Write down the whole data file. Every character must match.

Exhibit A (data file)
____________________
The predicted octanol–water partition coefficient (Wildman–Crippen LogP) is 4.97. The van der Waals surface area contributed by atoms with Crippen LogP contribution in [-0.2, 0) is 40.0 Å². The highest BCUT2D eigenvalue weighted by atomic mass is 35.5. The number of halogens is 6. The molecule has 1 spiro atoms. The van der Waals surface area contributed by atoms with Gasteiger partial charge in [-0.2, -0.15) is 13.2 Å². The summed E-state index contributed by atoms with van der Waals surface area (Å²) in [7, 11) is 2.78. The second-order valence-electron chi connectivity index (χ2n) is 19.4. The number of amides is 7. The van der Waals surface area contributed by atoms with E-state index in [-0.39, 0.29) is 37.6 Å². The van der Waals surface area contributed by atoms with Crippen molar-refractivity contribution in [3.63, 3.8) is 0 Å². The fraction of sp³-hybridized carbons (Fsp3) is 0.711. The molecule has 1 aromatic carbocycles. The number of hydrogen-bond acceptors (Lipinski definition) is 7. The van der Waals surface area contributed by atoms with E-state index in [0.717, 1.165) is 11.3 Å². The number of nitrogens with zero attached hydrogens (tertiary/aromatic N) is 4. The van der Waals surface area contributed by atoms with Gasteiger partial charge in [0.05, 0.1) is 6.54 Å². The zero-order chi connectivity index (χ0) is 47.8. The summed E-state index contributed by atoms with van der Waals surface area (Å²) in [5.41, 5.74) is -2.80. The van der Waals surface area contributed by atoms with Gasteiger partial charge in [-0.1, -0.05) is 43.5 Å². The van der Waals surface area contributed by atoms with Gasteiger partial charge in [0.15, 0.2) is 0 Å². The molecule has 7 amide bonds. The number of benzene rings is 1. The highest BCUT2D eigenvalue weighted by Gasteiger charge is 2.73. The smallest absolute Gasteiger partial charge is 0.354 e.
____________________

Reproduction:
The predicted octanol–water partition coefficient (Wildman–Crippen LogP) is 4.97. The van der Waals surface area contributed by atoms with Crippen LogP contribution in [-0.2, 0) is 40.0 Å². The highest BCUT2D eigenvalue weighted by atomic mass is 35.5. The number of halogens is 6. The molecule has 1 spiro atoms. The van der Waals surface area contributed by atoms with Gasteiger partial charge in [-0.2, -0.15) is 13.2 Å². The summed E-state index contributed by atoms with van der Waals surface area (Å²) in [7, 11) is 2.78. The second-order valence-electron chi connectivity index (χ2n) is 19.4. The number of amides is 7. The van der Waals surface area contributed by atoms with E-state index in [-0.39, 0.29) is 37.6 Å². The van der Waals surface area contributed by atoms with Crippen molar-refractivity contribution in [3.63, 3.8) is 0 Å². The fraction of sp³-hybridized carbons (Fsp3) is 0.711. The molecule has 1 aromatic carbocycles. The number of hydrogen-bond acceptors (Lipinski definition) is 7. The van der Waals surface area contributed by atoms with E-state index in [0.717, 1.165) is 11.3 Å². The number of nitrogens with zero attached hydrogens (tertiary/aromatic N) is 4. The van der Waals surface area contributed by atoms with Gasteiger partial charge in [0.05, 0.1) is 6.54 Å². The zero-order chi connectivity index (χ0) is 47.8. The summed E-state index contributed by atoms with van der Waals surface area (Å²) in [5.41, 5.74) is -2.80. The van der Waals surface area contributed by atoms with Gasteiger partial charge in [-0.1, -0.05) is 43.5 Å². The van der Waals surface area contributed by atoms with Gasteiger partial charge in [0.15, 0.2) is 0 Å². The molecule has 7 amide bonds. The number of benzene rings is 1. The highest BCUT2D eigenvalue weighted by Gasteiger charge is 2.73. The smallest absolute Gasteiger partial charge is 0.354 e.